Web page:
Also known as Numerical Input boxes. You can make Krita do simple maths for you in the places where we have number input. Just select the number in a spinbox, or right-click a slider to activate number input. It doesn’t do unit conversion yet, but this is planned.
- Addition (Operator: + )
Just adds the numbers. Usage:
- Subtraction (Operator: - )
Just subtracts the last number from the first. Usage:
- Multiplication (Operator: * )
Just multiplies the numbers. Usage:
- Division (Operator: / )
Just divides the numbers. Usage:
- Exponent (Operator: ^ )
Makes the last number the exponent of the first and calculates the result. Usage:
- Sine (Operator: sin() )
Gives you the sine of the given angle. Usage:
- Cosine (Operator: cos() )
Gives you the cosine of the given angle. Usage:
- Tangent (Operator: tan() )
Gives you the tangent of the given angle. Usage:
- Arc Sine (Operator: asin() )
Inverse function of the sine, gives you the angle which the sine equals the argument. Usage:
- Arc Cosine (Operator: acos() )
Inverse function of the cosine, gives you the angle which the cosine equals the argument. Usage:
- Arc Tangent (Operator: atan() )
Inverse function of the tangent, gives you the angle which the tangent equals the argument. Usage:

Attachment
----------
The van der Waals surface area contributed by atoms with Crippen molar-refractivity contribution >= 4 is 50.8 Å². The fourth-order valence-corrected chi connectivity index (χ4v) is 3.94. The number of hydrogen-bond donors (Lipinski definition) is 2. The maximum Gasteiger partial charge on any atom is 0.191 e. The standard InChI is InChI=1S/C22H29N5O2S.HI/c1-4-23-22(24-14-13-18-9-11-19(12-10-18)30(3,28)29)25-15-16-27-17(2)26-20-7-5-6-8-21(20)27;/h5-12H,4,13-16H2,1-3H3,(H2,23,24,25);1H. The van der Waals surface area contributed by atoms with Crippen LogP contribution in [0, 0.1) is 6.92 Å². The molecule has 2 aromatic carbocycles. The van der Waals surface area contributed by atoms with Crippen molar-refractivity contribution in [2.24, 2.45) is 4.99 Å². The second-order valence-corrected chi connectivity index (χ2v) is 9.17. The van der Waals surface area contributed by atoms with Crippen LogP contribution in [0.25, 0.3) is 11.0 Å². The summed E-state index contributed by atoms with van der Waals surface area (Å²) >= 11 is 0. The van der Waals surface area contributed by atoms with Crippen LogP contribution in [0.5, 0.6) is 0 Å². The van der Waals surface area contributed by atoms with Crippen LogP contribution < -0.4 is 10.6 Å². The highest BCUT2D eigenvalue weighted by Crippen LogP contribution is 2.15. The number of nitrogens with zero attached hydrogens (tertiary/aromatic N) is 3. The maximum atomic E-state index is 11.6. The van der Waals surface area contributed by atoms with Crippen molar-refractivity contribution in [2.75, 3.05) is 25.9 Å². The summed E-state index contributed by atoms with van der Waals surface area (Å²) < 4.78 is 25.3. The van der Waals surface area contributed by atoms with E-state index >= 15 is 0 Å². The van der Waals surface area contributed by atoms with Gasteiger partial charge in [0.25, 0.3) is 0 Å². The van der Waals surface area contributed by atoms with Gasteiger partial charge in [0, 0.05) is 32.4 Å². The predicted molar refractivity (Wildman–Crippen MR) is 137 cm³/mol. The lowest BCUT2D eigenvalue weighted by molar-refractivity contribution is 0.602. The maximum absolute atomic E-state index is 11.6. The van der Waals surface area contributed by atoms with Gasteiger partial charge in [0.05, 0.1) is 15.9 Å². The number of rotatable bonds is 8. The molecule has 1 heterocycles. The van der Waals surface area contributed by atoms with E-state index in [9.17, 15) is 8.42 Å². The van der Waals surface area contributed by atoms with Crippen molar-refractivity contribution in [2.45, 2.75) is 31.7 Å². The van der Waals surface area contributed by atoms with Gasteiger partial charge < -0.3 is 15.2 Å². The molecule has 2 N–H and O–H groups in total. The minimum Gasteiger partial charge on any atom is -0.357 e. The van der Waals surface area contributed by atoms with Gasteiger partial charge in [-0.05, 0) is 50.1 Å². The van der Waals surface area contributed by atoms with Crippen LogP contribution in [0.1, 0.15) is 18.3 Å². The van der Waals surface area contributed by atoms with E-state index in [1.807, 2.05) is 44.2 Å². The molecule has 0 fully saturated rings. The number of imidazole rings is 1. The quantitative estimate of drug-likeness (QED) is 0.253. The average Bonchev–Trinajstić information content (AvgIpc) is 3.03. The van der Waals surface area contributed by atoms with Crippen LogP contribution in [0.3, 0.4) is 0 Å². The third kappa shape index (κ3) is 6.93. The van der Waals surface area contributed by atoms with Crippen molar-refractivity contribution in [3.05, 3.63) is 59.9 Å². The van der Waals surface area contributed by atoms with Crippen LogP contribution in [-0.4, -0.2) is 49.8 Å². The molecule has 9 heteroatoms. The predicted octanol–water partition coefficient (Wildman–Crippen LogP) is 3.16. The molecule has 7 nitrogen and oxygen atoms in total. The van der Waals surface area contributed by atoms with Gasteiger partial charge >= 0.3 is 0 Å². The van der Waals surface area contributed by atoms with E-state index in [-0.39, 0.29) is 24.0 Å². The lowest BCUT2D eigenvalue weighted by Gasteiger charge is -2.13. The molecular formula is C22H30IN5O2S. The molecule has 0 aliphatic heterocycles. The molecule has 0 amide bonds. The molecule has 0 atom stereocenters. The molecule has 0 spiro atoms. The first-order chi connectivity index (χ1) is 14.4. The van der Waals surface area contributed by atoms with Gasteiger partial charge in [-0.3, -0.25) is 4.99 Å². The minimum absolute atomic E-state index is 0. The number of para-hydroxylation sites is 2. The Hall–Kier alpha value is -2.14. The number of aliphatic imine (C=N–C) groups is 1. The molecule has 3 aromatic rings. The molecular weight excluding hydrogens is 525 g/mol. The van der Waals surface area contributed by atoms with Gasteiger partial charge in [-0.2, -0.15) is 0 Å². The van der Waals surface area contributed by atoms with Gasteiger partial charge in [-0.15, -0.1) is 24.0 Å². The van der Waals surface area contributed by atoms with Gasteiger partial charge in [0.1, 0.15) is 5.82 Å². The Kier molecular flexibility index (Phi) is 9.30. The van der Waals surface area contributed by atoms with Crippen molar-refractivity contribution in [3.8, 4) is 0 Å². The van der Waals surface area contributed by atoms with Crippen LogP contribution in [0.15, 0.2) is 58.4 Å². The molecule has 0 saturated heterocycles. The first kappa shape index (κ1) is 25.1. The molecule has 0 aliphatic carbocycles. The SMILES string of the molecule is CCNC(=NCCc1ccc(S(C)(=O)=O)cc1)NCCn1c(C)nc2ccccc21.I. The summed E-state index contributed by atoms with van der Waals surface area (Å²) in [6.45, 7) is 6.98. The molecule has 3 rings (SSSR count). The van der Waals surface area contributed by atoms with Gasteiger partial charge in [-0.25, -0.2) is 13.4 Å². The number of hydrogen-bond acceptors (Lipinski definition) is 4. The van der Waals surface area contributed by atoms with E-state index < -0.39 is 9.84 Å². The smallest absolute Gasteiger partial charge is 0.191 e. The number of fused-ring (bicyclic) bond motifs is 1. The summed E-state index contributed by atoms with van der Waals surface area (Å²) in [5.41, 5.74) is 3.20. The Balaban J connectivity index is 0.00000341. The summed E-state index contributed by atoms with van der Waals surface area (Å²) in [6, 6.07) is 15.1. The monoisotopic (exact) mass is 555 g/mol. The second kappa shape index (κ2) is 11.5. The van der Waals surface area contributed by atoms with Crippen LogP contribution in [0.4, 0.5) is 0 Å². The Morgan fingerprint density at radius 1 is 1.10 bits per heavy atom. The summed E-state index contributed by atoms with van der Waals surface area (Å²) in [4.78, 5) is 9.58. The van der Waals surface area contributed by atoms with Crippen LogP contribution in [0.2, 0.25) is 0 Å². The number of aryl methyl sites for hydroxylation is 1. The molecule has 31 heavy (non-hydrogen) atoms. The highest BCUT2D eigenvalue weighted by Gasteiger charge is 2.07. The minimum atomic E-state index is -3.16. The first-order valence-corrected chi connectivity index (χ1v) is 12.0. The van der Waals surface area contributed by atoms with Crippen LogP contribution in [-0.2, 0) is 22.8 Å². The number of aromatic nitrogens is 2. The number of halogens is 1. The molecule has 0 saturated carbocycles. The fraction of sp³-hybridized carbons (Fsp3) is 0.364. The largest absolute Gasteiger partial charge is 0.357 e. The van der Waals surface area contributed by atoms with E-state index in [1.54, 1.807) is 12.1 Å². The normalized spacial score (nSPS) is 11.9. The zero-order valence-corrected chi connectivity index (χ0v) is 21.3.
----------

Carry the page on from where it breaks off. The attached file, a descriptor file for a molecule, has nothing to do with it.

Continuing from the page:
- Absolute (Operator: abs() )
Gives you the value without negatives. Usage:
- Exponent (Operator: exp() )
Gives you given values using e as the exponent. Usage:
- Natural Logarithm (Operator: ln() )
Gives you the natural logarithm, which means it has the inverse functionality to exp(). Usage:
The following are technically supported but bugged:
- Common Logarithm (Operator: log10() )
Gives you logarithms of the given value. Usage:
Order of Operations.¶
The order of operations is a globally agreed upon reading order for interpreting mathematical expressions. It solves how to read an expression like:
You could read it as 2+3 = 5, and then 5*4 =20. Or you could say 3*4 = 12 and then 2+12 = 14.
The order of operations itself is Exponents, Multiplication, Addition, Subtraction. So we first multiply, and then add, making the answer to the above 14, and this is how Krita will interpret the above.
We can use brackets to specify certain operations go first, so to get 20 from the above expression, we do the following:
( 2+3 )*4
Krita can interpret the brackets accordingly and will give 20 from this.
Sometimes, you see the result becoming red. This means you made a mistake and Krita cannot parse your maths expression. Simply click the input box and try again.